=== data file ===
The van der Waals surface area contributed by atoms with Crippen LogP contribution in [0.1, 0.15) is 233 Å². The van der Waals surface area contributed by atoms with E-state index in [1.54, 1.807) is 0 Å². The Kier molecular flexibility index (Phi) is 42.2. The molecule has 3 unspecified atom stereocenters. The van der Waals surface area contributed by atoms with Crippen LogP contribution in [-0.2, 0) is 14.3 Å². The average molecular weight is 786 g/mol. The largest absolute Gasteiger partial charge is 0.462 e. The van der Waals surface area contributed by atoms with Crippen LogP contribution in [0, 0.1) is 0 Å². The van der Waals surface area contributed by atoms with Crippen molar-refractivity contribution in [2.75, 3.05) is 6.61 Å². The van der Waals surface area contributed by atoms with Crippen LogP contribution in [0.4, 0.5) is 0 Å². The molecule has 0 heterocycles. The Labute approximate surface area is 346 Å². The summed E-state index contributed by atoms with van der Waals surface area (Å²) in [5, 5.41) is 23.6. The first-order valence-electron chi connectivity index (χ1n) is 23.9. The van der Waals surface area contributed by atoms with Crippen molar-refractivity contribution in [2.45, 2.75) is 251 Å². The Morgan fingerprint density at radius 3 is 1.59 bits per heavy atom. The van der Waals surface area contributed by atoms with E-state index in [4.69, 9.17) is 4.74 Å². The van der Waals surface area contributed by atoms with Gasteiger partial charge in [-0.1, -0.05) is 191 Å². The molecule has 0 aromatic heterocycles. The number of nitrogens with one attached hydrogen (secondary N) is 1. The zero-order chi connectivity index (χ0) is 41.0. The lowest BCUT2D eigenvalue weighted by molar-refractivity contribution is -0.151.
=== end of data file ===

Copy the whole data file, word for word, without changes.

The van der Waals surface area contributed by atoms with Crippen LogP contribution in [0.1, 0.15) is 233 Å². The van der Waals surface area contributed by atoms with E-state index in [1.54, 1.807) is 0 Å². The Kier molecular flexibility index (Phi) is 42.2. The molecule has 3 unspecified atom stereocenters. The van der Waals surface area contributed by atoms with Crippen LogP contribution in [-0.2, 0) is 14.3 Å². The average molecular weight is 786 g/mol. The largest absolute Gasteiger partial charge is 0.462 e. The van der Waals surface area contributed by atoms with Crippen LogP contribution in [0, 0.1) is 0 Å². The van der Waals surface area contributed by atoms with Crippen molar-refractivity contribution in [2.75, 3.05) is 6.61 Å². The van der Waals surface area contributed by atoms with Crippen LogP contribution in [0.4, 0.5) is 0 Å². The molecule has 0 heterocycles. The Labute approximate surface area is 346 Å². The summed E-state index contributed by atoms with van der Waals surface area (Å²) in [5, 5.41) is 23.6. The first-order valence-electron chi connectivity index (χ1n) is 23.9. The van der Waals surface area contributed by atoms with Crippen molar-refractivity contribution in [2.45, 2.75) is 251 Å². The Morgan fingerprint density at radius 3 is 1.59 bits per heavy atom. The van der Waals surface area contributed by atoms with E-state index in [4.69, 9.17) is 4.74 Å². The van der Waals surface area contributed by atoms with Gasteiger partial charge in [-0.1, -0.05) is 191 Å². The molecule has 0 aromatic heterocycles. The number of nitrogens with one attached hydrogen (secondary N) is 1. The zero-order chi connectivity index (χ0) is 41.0. The lowest BCUT2D eigenvalue weighted by molar-refractivity contribution is -0.151.